Sufi urbanism – Rumi and Marx against the idiocy of rural life…

One of the starting points of my interest in the possible linkages between Sufism and commercial culture was Sultan Veled’s couplet on how the soul becomes ‘a city, a market, a shop‘. Sufism is a thoroughly urban, cosmopolitan phenomenon – The notion that Sufism is a mere expression of rural “folk” Islam is a myth, as Martin van Bruinessen (2008) points out. The role of urbanity in the development of Anatolian Sufism (and possibly the role of Sufism in the development of Turkish urbanity) has been emphasised by Hülya Küçük in her paper on Sufi influences in Konya. Celaleddin Rumi seems to have anticipated Marx’s aversion against what he called, in the Communist Manifesto, the ‘idiocy of rural life’ – though evidently without the Orientalist twist that Marx puts on it:

‘“We are like a pair of compasses: One foot on the Religion of Islam, / the other is wandering around the seventy-two nations.” – This couplet shows that, Rūmī was not afraid of contact with other cultures. In fact the later couplet made him, in the words of a monk mourning his death, a “sun” everyone needs or “bread” that no one can live without. This couplet also demonstrates empathy, a necessary element for urban living and for globalization. In fact, all Sufi orders teach their adherents to have empathy, for empathy enhances solidarity among members. Here it should be reminded that Rūmī always favored urban life and likened rural life to “living in a grave” When he says: “Do not go to the country: the country makes a fool man, it makes the intellect void of light and splendour. O chosen one! Hear the Prophet saying: “To dwell in the country is the grave of the intellect.” If any one stay in the country a single day and evening, his intellect will not be fully restored in a month.”’ (Küçük 2007: 249)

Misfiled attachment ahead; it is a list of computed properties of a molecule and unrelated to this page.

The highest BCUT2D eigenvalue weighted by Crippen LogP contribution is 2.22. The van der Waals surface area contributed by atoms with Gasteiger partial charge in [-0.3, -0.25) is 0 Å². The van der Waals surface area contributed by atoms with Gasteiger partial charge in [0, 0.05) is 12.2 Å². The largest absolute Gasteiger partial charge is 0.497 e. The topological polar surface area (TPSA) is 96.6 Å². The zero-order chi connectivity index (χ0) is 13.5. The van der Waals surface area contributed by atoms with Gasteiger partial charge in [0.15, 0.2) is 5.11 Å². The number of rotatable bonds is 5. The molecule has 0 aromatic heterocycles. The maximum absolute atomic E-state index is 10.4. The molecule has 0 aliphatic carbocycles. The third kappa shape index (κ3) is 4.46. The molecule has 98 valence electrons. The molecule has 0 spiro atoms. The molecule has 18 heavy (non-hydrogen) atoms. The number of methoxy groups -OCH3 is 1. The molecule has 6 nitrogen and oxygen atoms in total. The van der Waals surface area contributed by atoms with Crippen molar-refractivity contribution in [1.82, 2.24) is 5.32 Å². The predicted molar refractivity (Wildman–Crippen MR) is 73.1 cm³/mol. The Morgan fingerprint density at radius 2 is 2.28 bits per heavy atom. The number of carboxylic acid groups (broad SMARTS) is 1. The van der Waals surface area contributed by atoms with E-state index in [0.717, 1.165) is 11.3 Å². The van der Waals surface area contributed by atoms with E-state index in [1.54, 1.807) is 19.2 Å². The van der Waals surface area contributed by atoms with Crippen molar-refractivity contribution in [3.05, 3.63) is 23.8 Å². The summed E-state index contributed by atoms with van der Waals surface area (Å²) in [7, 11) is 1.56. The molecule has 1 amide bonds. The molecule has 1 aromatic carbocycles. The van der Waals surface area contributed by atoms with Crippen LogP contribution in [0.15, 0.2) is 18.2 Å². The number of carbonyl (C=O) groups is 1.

What links Sufism to commercial culture, urban civilisation and globalisation is the creative imagination that sees the world as full of opportunities. Like the empathy seen as a core element of the commercial culture by Adam Smith (Sznaider 2000: 15)  this is not just a skill that helps the city dweller to find their way with people, to trade with them so as to secure their own existence, but also engenders an ethos of tolerant solidarity that can be the starting point of a critique of at least aspects of that same commercial culture.

Bruinessen, Martin van (2008): ‘Sufism, “Popular” Islam and the Encounter with Modernity’, in: Khalid Masud/Armando Salvatore/Martin van Bruinessen (eds): Islam and Modernity: Key Issues and Debates, Edinburgh: Edinburgh University Press, pp.125-57

Küçük, Hülya (2007): ‘Dervishes Make a City: The Sufi Culture in Konya’, in: Critque: Critical Middle Eastern Studies, Vol.16, No.3, pp.241-53

Sznaider, Natan (2000): The Compassionate Temperament, Lanham: Rowman & Littlefield

Antifascist globalisation – a message in a bottle from the dark

70 years ago today, Nazi “judge” Roland Freisler sentenced to death three members of the Christian resistance group Weiße Rose: Hans and Sophie Scholl  and Christoph Probst. Together with the other members of the group (among them Willi Graf, Kurt Huber, and Alexander Schmorell who were murdered after trials later in the same year, 1943) they had authored, printed and distributed six leaflets, which called up their fellow Germans to put an end to the Nazi reign of terror, appealing to their national pride as civilised people with a humanist tradition, using lengthy quotes from classical German literature and philosophy.